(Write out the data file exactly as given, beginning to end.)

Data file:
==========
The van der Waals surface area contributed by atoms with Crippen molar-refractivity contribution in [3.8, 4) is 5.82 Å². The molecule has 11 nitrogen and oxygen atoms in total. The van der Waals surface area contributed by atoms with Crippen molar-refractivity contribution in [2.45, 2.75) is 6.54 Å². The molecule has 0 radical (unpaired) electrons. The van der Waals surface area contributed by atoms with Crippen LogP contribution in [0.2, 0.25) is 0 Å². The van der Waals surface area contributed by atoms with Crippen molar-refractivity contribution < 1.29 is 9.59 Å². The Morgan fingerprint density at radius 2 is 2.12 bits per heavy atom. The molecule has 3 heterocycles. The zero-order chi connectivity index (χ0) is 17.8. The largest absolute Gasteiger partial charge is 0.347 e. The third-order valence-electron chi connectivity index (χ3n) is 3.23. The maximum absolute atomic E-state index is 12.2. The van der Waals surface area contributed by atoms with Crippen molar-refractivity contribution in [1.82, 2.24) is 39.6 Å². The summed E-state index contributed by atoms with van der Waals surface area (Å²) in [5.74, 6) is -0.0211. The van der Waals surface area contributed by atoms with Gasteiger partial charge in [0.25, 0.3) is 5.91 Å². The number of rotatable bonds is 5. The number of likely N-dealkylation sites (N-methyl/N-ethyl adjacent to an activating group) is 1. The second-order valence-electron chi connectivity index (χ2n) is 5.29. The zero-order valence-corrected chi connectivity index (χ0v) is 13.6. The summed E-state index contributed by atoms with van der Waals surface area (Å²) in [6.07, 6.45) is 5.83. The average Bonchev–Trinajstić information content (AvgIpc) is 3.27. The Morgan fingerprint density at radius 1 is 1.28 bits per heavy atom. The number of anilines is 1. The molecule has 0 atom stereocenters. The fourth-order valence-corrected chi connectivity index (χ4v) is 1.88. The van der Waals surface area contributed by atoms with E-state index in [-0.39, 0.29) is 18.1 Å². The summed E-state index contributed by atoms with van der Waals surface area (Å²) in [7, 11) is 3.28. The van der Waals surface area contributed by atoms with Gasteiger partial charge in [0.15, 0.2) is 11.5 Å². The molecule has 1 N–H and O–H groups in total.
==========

The van der Waals surface area contributed by atoms with Crippen molar-refractivity contribution in [3.8, 4) is 5.82 Å². The molecule has 11 nitrogen and oxygen atoms in total. The van der Waals surface area contributed by atoms with Crippen molar-refractivity contribution in [2.45, 2.75) is 6.54 Å². The molecule has 0 radical (unpaired) electrons. The van der Waals surface area contributed by atoms with Crippen LogP contribution in [0.2, 0.25) is 0 Å². The van der Waals surface area contributed by atoms with Crippen molar-refractivity contribution < 1.29 is 9.59 Å². The Morgan fingerprint density at radius 2 is 2.12 bits per heavy atom. The molecule has 3 heterocycles. The zero-order chi connectivity index (χ0) is 17.8. The largest absolute Gasteiger partial charge is 0.347 e. The third-order valence-electron chi connectivity index (χ3n) is 3.23. The maximum absolute atomic E-state index is 12.2. The van der Waals surface area contributed by atoms with Crippen molar-refractivity contribution in [1.82, 2.24) is 39.6 Å². The summed E-state index contributed by atoms with van der Waals surface area (Å²) in [5.74, 6) is -0.0211. The van der Waals surface area contributed by atoms with Gasteiger partial charge in [0.25, 0.3) is 5.91 Å². The number of rotatable bonds is 5. The number of likely N-dealkylation sites (N-methyl/N-ethyl adjacent to an activating group) is 1. The second-order valence-electron chi connectivity index (χ2n) is 5.29. The zero-order valence-corrected chi connectivity index (χ0v) is 13.6. The summed E-state index contributed by atoms with van der Waals surface area (Å²) in [6.07, 6.45) is 5.83. The average Bonchev–Trinajstić information content (AvgIpc) is 3.27. The Morgan fingerprint density at radius 1 is 1.28 bits per heavy atom. The number of anilines is 1. The molecule has 0 atom stereocenters. The fourth-order valence-corrected chi connectivity index (χ4v) is 1.88. The van der Waals surface area contributed by atoms with E-state index in [-0.39, 0.29) is 18.1 Å². The summed E-state index contributed by atoms with van der Waals surface area (Å²) in [7, 11) is 3.28. The van der Waals surface area contributed by atoms with Gasteiger partial charge in [0.15, 0.2) is 11.5 Å². The molecule has 1 N–H and O–H groups in total.